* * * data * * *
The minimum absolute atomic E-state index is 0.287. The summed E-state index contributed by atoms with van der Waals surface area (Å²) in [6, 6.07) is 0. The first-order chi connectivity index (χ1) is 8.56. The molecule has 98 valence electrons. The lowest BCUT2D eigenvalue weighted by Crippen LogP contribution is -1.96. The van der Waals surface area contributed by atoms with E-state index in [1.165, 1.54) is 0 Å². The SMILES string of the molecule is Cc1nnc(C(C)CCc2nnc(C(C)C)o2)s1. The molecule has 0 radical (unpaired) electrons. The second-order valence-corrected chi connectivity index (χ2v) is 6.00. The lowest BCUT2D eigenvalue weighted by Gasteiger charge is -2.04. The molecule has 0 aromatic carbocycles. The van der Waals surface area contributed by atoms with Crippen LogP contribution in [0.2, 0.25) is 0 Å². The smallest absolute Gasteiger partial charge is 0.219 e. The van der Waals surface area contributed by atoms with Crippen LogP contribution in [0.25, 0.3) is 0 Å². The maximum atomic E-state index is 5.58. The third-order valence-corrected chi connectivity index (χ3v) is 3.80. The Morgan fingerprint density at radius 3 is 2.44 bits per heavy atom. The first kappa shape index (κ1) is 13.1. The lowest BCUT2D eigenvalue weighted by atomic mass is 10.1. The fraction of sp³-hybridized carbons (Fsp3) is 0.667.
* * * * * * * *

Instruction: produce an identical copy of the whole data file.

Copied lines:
The minimum absolute atomic E-state index is 0.287. The summed E-state index contributed by atoms with van der Waals surface area (Å²) in [6, 6.07) is 0. The first-order chi connectivity index (χ1) is 8.56. The molecule has 98 valence electrons. The lowest BCUT2D eigenvalue weighted by Crippen LogP contribution is -1.96. The van der Waals surface area contributed by atoms with E-state index in [1.165, 1.54) is 0 Å². The SMILES string of the molecule is Cc1nnc(C(C)CCc2nnc(C(C)C)o2)s1. The molecule has 0 radical (unpaired) electrons. The second-order valence-corrected chi connectivity index (χ2v) is 6.00. The lowest BCUT2D eigenvalue weighted by Gasteiger charge is -2.04. The molecule has 0 aromatic carbocycles. The van der Waals surface area contributed by atoms with Crippen LogP contribution in [0.2, 0.25) is 0 Å². The smallest absolute Gasteiger partial charge is 0.219 e. The van der Waals surface area contributed by atoms with Crippen LogP contribution in [0.25, 0.3) is 0 Å². The maximum atomic E-state index is 5.58. The third-order valence-corrected chi connectivity index (χ3v) is 3.80. The Morgan fingerprint density at radius 3 is 2.44 bits per heavy atom. The first kappa shape index (κ1) is 13.1. The lowest BCUT2D eigenvalue weighted by atomic mass is 10.1. The fraction of sp³-hybridized carbons (Fsp3) is 0.667.